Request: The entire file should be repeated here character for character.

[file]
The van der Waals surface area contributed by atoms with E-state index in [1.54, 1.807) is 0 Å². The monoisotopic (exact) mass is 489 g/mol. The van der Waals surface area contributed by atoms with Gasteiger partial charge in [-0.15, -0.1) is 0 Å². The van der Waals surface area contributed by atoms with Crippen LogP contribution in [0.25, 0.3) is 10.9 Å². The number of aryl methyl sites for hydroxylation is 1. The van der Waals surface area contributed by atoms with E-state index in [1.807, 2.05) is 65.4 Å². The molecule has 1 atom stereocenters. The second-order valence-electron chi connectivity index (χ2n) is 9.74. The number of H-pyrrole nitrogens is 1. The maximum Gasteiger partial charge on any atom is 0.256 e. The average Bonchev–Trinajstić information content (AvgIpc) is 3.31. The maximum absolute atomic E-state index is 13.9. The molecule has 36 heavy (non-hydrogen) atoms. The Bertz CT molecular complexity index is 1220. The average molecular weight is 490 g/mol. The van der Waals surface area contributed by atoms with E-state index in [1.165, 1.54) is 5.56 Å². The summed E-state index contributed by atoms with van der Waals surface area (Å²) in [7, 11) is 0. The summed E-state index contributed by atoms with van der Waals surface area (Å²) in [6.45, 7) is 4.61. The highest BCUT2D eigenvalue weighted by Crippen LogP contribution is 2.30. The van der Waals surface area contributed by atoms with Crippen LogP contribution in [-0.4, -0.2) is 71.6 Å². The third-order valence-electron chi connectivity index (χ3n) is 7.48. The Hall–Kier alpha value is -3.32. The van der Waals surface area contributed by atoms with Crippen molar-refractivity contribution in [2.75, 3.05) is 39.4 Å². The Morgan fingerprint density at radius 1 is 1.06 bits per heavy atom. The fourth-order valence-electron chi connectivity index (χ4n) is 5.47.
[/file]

The van der Waals surface area contributed by atoms with E-state index in [1.54, 1.807) is 0 Å². The monoisotopic (exact) mass is 489 g/mol. The van der Waals surface area contributed by atoms with Gasteiger partial charge in [-0.15, -0.1) is 0 Å². The van der Waals surface area contributed by atoms with Crippen LogP contribution in [0.25, 0.3) is 10.9 Å². The number of aryl methyl sites for hydroxylation is 1. The van der Waals surface area contributed by atoms with E-state index in [1.807, 2.05) is 65.4 Å². The molecule has 1 atom stereocenters. The second-order valence-electron chi connectivity index (χ2n) is 9.74. The number of H-pyrrole nitrogens is 1. The maximum Gasteiger partial charge on any atom is 0.256 e. The average Bonchev–Trinajstić information content (AvgIpc) is 3.31. The maximum absolute atomic E-state index is 13.9. The molecule has 36 heavy (non-hydrogen) atoms. The Bertz CT molecular complexity index is 1220. The average molecular weight is 490 g/mol. The van der Waals surface area contributed by atoms with E-state index in [1.165, 1.54) is 5.56 Å². The summed E-state index contributed by atoms with van der Waals surface area (Å²) in [7, 11) is 0. The summed E-state index contributed by atoms with van der Waals surface area (Å²) in [6.45, 7) is 4.61. The highest BCUT2D eigenvalue weighted by Crippen LogP contribution is 2.30. The van der Waals surface area contributed by atoms with Crippen LogP contribution in [-0.4, -0.2) is 71.6 Å². The third-order valence-electron chi connectivity index (χ3n) is 7.48. The Hall–Kier alpha value is -3.32. The van der Waals surface area contributed by atoms with Crippen molar-refractivity contribution in [2.75, 3.05) is 39.4 Å². The Morgan fingerprint density at radius 1 is 1.06 bits per heavy atom. The fourth-order valence-electron chi connectivity index (χ4n) is 5.47.